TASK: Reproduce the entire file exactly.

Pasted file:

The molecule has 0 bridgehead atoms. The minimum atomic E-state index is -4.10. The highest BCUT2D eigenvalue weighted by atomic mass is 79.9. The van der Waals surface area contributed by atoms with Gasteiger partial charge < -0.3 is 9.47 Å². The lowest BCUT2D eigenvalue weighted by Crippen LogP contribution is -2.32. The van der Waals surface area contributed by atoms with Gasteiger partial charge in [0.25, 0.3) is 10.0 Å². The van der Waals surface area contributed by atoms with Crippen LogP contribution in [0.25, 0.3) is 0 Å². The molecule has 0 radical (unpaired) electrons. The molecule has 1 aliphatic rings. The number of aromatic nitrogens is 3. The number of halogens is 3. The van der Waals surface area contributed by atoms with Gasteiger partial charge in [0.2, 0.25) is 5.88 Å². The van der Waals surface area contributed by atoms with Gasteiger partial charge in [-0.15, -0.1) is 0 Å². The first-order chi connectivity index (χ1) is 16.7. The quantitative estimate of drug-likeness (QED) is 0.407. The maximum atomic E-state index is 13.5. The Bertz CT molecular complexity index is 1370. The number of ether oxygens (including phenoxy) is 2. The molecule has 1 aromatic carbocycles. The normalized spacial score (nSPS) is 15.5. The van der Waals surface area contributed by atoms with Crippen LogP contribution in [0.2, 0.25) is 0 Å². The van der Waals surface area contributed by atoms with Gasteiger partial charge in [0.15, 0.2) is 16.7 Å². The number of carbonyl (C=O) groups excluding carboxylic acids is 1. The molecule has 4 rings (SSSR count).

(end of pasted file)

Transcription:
The molecule has 0 bridgehead atoms. The minimum atomic E-state index is -4.10. The highest BCUT2D eigenvalue weighted by atomic mass is 79.9. The van der Waals surface area contributed by atoms with Gasteiger partial charge < -0.3 is 9.47 Å². The lowest BCUT2D eigenvalue weighted by Crippen LogP contribution is -2.32. The van der Waals surface area contributed by atoms with Gasteiger partial charge in [0.25, 0.3) is 10.0 Å². The van der Waals surface area contributed by atoms with Crippen LogP contribution in [0.25, 0.3) is 0 Å². The molecule has 0 radical (unpaired) electrons. The molecule has 1 aliphatic rings. The number of aromatic nitrogens is 3. The number of halogens is 3. The van der Waals surface area contributed by atoms with Gasteiger partial charge in [0.2, 0.25) is 5.88 Å². The van der Waals surface area contributed by atoms with Gasteiger partial charge in [-0.15, -0.1) is 0 Å². The first-order chi connectivity index (χ1) is 16.7. The quantitative estimate of drug-likeness (QED) is 0.407. The maximum atomic E-state index is 13.5. The Bertz CT molecular complexity index is 1370. The number of ether oxygens (including phenoxy) is 2. The molecule has 1 aromatic carbocycles. The normalized spacial score (nSPS) is 15.5. The van der Waals surface area contributed by atoms with Crippen LogP contribution in [0.2, 0.25) is 0 Å². The van der Waals surface area contributed by atoms with Gasteiger partial charge in [0.15, 0.2) is 16.7 Å². The number of carbonyl (C=O) groups excluding carboxylic acids is 1. The molecule has 4 rings (SSSR count).